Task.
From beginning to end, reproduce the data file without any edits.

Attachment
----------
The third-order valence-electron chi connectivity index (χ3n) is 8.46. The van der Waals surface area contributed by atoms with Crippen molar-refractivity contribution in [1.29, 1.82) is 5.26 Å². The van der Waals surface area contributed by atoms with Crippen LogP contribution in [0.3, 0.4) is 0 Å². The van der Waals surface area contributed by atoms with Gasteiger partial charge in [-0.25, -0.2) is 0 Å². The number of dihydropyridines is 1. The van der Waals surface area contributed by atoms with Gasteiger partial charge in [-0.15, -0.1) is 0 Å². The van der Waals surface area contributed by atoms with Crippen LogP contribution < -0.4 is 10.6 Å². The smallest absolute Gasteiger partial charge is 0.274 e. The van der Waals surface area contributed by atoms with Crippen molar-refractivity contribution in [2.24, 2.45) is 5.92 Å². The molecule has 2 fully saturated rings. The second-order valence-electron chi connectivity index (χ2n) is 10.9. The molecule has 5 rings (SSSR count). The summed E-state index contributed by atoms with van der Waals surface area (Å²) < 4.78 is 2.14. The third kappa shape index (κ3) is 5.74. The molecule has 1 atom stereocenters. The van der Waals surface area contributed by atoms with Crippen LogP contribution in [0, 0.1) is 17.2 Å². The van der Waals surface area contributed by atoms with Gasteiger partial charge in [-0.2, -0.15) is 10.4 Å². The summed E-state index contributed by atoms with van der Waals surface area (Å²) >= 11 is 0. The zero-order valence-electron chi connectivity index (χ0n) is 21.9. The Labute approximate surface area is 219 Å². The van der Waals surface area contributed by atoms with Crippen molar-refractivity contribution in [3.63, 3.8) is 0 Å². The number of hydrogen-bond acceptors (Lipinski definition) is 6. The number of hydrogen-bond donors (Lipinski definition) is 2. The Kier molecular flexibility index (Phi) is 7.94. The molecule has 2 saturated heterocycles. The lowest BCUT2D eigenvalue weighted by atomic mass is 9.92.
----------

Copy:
The third-order valence-electron chi connectivity index (χ3n) is 8.46. The van der Waals surface area contributed by atoms with Crippen molar-refractivity contribution in [1.29, 1.82) is 5.26 Å². The van der Waals surface area contributed by atoms with Crippen LogP contribution in [0.3, 0.4) is 0 Å². The van der Waals surface area contributed by atoms with Gasteiger partial charge in [-0.25, -0.2) is 0 Å². The number of dihydropyridines is 1. The van der Waals surface area contributed by atoms with Gasteiger partial charge in [-0.15, -0.1) is 0 Å². The van der Waals surface area contributed by atoms with Crippen LogP contribution < -0.4 is 10.6 Å². The smallest absolute Gasteiger partial charge is 0.274 e. The van der Waals surface area contributed by atoms with Crippen molar-refractivity contribution in [2.24, 2.45) is 5.92 Å². The molecule has 2 fully saturated rings. The second-order valence-electron chi connectivity index (χ2n) is 10.9. The molecule has 5 rings (SSSR count). The summed E-state index contributed by atoms with van der Waals surface area (Å²) < 4.78 is 2.14. The third kappa shape index (κ3) is 5.74. The molecule has 1 atom stereocenters. The van der Waals surface area contributed by atoms with Crippen LogP contribution in [0, 0.1) is 17.2 Å². The van der Waals surface area contributed by atoms with Gasteiger partial charge in [-0.2, -0.15) is 10.4 Å². The summed E-state index contributed by atoms with van der Waals surface area (Å²) >= 11 is 0. The zero-order valence-electron chi connectivity index (χ0n) is 21.9. The Labute approximate surface area is 219 Å². The van der Waals surface area contributed by atoms with Crippen molar-refractivity contribution in [3.63, 3.8) is 0 Å². The number of hydrogen-bond acceptors (Lipinski definition) is 6. The number of hydrogen-bond donors (Lipinski definition) is 2. The Kier molecular flexibility index (Phi) is 7.94. The molecule has 2 saturated heterocycles. The lowest BCUT2D eigenvalue weighted by atomic mass is 9.92.